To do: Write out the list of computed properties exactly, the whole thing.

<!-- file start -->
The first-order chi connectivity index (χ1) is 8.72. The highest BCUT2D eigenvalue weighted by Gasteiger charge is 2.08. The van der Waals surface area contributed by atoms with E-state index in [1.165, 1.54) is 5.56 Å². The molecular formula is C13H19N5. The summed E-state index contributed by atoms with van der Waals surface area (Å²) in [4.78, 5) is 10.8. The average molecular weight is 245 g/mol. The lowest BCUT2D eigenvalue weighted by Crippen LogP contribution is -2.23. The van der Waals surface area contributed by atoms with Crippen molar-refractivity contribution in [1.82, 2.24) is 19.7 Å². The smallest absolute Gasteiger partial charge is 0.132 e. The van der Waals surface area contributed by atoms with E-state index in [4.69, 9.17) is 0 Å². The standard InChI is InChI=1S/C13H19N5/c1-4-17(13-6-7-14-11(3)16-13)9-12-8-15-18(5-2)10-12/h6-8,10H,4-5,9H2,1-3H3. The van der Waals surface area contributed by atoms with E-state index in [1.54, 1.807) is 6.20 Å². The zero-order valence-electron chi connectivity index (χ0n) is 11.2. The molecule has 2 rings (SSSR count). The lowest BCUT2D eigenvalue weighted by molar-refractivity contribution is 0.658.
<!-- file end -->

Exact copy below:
The first-order chi connectivity index (χ1) is 8.72. The highest BCUT2D eigenvalue weighted by Gasteiger charge is 2.08. The van der Waals surface area contributed by atoms with E-state index in [1.165, 1.54) is 5.56 Å². The molecular formula is C13H19N5. The summed E-state index contributed by atoms with van der Waals surface area (Å²) in [4.78, 5) is 10.8. The average molecular weight is 245 g/mol. The lowest BCUT2D eigenvalue weighted by Crippen LogP contribution is -2.23. The van der Waals surface area contributed by atoms with Crippen molar-refractivity contribution in [1.82, 2.24) is 19.7 Å². The smallest absolute Gasteiger partial charge is 0.132 e. The van der Waals surface area contributed by atoms with E-state index in [4.69, 9.17) is 0 Å². The standard InChI is InChI=1S/C13H19N5/c1-4-17(13-6-7-14-11(3)16-13)9-12-8-15-18(5-2)10-12/h6-8,10H,4-5,9H2,1-3H3. The van der Waals surface area contributed by atoms with E-state index in [1.54, 1.807) is 6.20 Å². The zero-order valence-electron chi connectivity index (χ0n) is 11.2. The molecule has 2 rings (SSSR count). The lowest BCUT2D eigenvalue weighted by molar-refractivity contribution is 0.658.